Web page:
Cloud services are an integral part of modern business, something that COVID-19 has proven more than ever.
Separated from the office and local hard drives, employees rely on remote servers to view files and databases in real-time – thus ensuring that business as unusual continues.
But as is almost always the case, the benefits of convenience come with security risks. Let’s take a look at what you need to know about staying safe while using Cloud services.
The Cloud is not immune from data breaches
Some people mistakenly believe that storing information in the Cloud removes the risk of data breaches. There’s a kernel of truth in that, because the way organisations approach cyber security will change when they use Cloud services.
That said, information in the Cloud is still stored in a physical location – a third-party server as opposed to your own – and if it’s accessible to you, then it’s accessible to criminal hackers.
The only difference is that you now share the responsibility for its security with the Cloud service provider.
This generally means that the third party will take responsibility for the physical security of its servers and its general upkeep, while organisations must protect the way information is accessed on its end.
Unfortunately for those who think Cloud storage makes data protection easier, the majority of incidents are associated with the organisation. Indeed, a Gartner study found that 95% of Cloud breaches are the result of the result of misconfigurations.
The most common of these errors are employees uploading a database to the Cloud but failing to establish password protections. That means that anyone who gains access to the location of the database has free access to it.
It’s a frustrating error, because its easily avoidable and criminals can exploit it with almost no hacking expertise.
This is something organisations need to be especially concerned about during the pandemic.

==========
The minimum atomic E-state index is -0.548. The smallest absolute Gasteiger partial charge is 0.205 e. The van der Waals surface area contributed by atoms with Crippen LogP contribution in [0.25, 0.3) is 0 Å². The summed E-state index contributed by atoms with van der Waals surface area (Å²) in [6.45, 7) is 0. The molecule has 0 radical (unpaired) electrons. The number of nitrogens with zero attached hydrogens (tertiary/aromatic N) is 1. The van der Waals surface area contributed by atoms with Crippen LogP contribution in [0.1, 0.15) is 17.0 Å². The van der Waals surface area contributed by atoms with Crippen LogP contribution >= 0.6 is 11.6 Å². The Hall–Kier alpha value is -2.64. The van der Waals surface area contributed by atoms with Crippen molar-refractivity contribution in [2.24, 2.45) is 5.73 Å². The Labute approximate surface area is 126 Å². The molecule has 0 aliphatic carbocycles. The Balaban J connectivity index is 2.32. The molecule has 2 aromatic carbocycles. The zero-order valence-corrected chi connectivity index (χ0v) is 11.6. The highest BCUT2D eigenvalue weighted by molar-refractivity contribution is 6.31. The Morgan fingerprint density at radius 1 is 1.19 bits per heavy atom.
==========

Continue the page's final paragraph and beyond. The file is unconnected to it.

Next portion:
With traffic on the Cloud from remote locations across the country – or, in some cases, across the world – it can be difficult to spot the difference between a home worker accessing a database legitimately and a cyber criminal exploiting your systems.
Indeed, the rise in remote working has brought countless risks like this, which you can learn more about in our free infographic.
Meanwhile, you can look at other security risks specifically associated with the Cloud in the rest of this blog.
Cloud computing security risks
In addition to human error, you should also consider:
- Unreliable subcontractors
Subcontractors can make mistakes just as anyone can – particularly if they’re cutting corners to get the job done quickly.
Unfortunately, many organisations rely on subcontractors because they don’t have the expertise to establish a Cloud computing network themselves. If you find yourself in that position, make sure you use a reputable service provider.
- Public networks
Public Internet connections are, by their nature, more open and accessible than private ones. That makes them easier to use but also increases the risk of data breaches. Organisations must therefore decide whether the risks of using a public network outweigh the benefits.
- Deleting data when necessary
Organisations can easily lose track of how much data they store in the Cloud and how it flows each part of the business.
This means you could end up with large volumes of data sitting in folders unnecessarily. That will cause GDPR (General Data Protection Regulation) headaches, as you’re only permitted to hold on to personal data if you have a lawful basis to do so, but it will also exacerbate the risk of data breaches.
Cloud computing and the GDPR
Data retention isn’t the only GDPR-related concerned that organisations should have when using Cloud services.
Another huge issue is that, under the Regulation, it’s harder for data controllers (the organisations that dictate what information is processed) to pass the blame when a third party suffers a data breach.
Data controllers must give instructions on how service providers handle personal information.
Unless the third party has explicitly failed to meet one of the requirements, both organisations will be subject to disciplinary action should a data breach occur.
This is particularly important when it comes to Cloud services, because of the nature of the relationship between organisations and the risks involved.
Because information is stored online, it only takes one misconfigured database of phishing email for a breach to occur – and it won’t necessarily be clear where exactly the fault lies.
Secure your Cloud services
You can find out more about this topic by reading Securing Cloud Services: A pragmatic guide.
Written by security architect Lee Newcombe, this guide explains how Cloud computing works, the threats you must be aware of and how to develop a service model that protects you and your staff.
A version of this blog was originally published on 20 March 2020.